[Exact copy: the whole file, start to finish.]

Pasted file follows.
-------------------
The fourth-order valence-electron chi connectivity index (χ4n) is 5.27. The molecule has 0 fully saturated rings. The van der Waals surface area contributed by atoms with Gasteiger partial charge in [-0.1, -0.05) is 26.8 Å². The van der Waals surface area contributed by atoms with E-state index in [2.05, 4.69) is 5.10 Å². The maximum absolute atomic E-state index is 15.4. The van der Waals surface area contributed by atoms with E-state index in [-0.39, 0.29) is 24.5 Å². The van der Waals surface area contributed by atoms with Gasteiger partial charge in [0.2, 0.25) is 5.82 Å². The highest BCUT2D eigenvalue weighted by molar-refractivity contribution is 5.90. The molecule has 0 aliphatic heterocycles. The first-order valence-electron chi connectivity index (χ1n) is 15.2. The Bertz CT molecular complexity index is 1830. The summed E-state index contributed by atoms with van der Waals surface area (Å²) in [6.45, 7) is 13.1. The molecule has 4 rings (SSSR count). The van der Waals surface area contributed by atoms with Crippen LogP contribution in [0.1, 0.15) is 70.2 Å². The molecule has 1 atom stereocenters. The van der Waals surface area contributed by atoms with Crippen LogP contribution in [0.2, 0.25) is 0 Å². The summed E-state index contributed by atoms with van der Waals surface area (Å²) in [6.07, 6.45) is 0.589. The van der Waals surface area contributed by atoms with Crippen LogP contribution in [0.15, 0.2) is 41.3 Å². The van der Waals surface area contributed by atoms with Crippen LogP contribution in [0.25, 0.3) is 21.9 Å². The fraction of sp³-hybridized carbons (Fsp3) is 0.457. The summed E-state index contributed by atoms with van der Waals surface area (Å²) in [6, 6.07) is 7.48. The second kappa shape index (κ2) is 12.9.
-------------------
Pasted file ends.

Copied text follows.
The fourth-order valence-electron chi connectivity index (χ4n) is 5.27. The molecule has 0 fully saturated rings. The van der Waals surface area contributed by atoms with Gasteiger partial charge in [-0.1, -0.05) is 26.8 Å². The van der Waals surface area contributed by atoms with E-state index in [2.05, 4.69) is 5.10 Å². The maximum absolute atomic E-state index is 15.4. The van der Waals surface area contributed by atoms with E-state index in [-0.39, 0.29) is 24.5 Å². The van der Waals surface area contributed by atoms with Gasteiger partial charge in [0.2, 0.25) is 5.82 Å². The highest BCUT2D eigenvalue weighted by molar-refractivity contribution is 5.90. The molecule has 0 aliphatic heterocycles. The first-order valence-electron chi connectivity index (χ1n) is 15.2. The Bertz CT molecular complexity index is 1830. The summed E-state index contributed by atoms with van der Waals surface area (Å²) in [6.45, 7) is 13.1. The molecule has 4 rings (SSSR count). The van der Waals surface area contributed by atoms with Crippen LogP contribution in [0.1, 0.15) is 70.2 Å². The molecule has 1 atom stereocenters. The van der Waals surface area contributed by atoms with Crippen LogP contribution in [0.2, 0.25) is 0 Å². The summed E-state index contributed by atoms with van der Waals surface area (Å²) in [6.07, 6.45) is 0.589. The van der Waals surface area contributed by atoms with Crippen LogP contribution in [0.15, 0.2) is 41.3 Å². The van der Waals surface area contributed by atoms with Crippen LogP contribution in [0.25, 0.3) is 21.9 Å². The fraction of sp³-hybridized carbons (Fsp3) is 0.457. The summed E-state index contributed by atoms with van der Waals surface area (Å²) in [6, 6.07) is 7.48. The second kappa shape index (κ2) is 12.9.